It’s estimated fines reaped in the lucrative control corridors could contribute as much as £1 million a year to the Treasury.
The yellow cameras in question cover the A90, at the Forth Road Bridge, the A77, which runs down through Ayrshire, and the M8/M73/M74, in Lanarkshire, where roadworks are currently in place.
With more than one driver caught an hour, furious campaigners have hit out at their use, calling for the brakes to be slapped on them.
Supporters, however, insist they are a vital and cost effective way of cutting carnage on our roads.
Expert Neil Greig, of the Institute of Advanced Motorists, fears such a high number of people getting caught is symptomatic of a wider issue.
“When you see figures this high you wonder if transport authorities are doing enough to make sure drivers know what speeds they should be doing,” he said.
The majority of people have been caught out on the M8/M73/M74, that links South Lanarkshire to Glasgow.
The speed on these roads was slashed from 70mph to 50mph last July for roadworks which are set to remain in place until at least 2017.
Transport Scotland hope the work will “upgrade the core of Scotland’s motorway network” and “boost Scotland’s economy by improving connections between the commercial centres of Glasgow and Edinburgh and beyond.”
The only boost so far, however, has been to the Government. Over the period in question, 4,656 motorists fell foul of the towering yellow cameras on the M8/M73/M74.
Of those, 2,878 were hit with £100 Fixed Penalty Notices (COFPN). It means the Treasury has made more than £250,000 on that stretch of road alone in just five months – or £1 every minute.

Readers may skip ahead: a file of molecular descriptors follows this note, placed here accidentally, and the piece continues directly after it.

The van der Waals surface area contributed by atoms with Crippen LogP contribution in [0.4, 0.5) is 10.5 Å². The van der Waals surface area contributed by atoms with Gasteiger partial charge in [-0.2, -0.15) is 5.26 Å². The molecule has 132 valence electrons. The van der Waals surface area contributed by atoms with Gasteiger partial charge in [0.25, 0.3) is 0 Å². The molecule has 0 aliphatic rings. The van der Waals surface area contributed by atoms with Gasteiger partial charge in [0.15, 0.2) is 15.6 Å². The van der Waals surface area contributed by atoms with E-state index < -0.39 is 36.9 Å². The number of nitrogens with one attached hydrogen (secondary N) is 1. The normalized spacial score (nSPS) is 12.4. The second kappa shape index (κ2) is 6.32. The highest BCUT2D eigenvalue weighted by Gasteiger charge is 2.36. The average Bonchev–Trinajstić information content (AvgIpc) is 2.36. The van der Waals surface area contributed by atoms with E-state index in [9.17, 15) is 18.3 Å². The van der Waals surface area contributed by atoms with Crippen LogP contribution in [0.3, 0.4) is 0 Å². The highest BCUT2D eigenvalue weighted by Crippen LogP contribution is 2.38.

Incredibly one dangerous driver was caught doing 113mph on the M74 according to Police Scotland.
With such idiocy prevalent, Edmund King, of the AA, believes the cameras are essential “to protect both drivers and those working on the roadworks”.
However, he added: “You do need to question if drivers have been informed properly if so many are caught speeding . . . the numbers are incredibly high.”
On the A90, safety camera have been deployed “during construction on the live road network as part of the Forth Replacement Crossing project”.
Just 106 drivers were snared between July and September – but the number rocketed a further 839 between October and the end of December.
The leap coincides with the chaos surrounding the closure of the Forth Road Bridge on December 4.
Of those motorists, 282 were handed fines and 88 reported to the Procurator Fiscal.
On the A77, a 32 mile stretch of road is covered by the average speed cameras.
The first of its type in the UK – the cameras went live in 2004 – and are well known to motorists. Despite this, the network still caught 885 drivers speeding in the five month spell.
More than half faced £100 fines and 99 were reported to prosecutors.
Transport Scotland – the Scottish Government body which looks after the road network – said safety cameras deliver “excellent levels of speed limit compliance”.
“We want to see safe and responsible road use which would mean no fines being generated at all,” they said previously.
The number plate recognition technology the cameras use was first used to secure the City of London against IRA attack.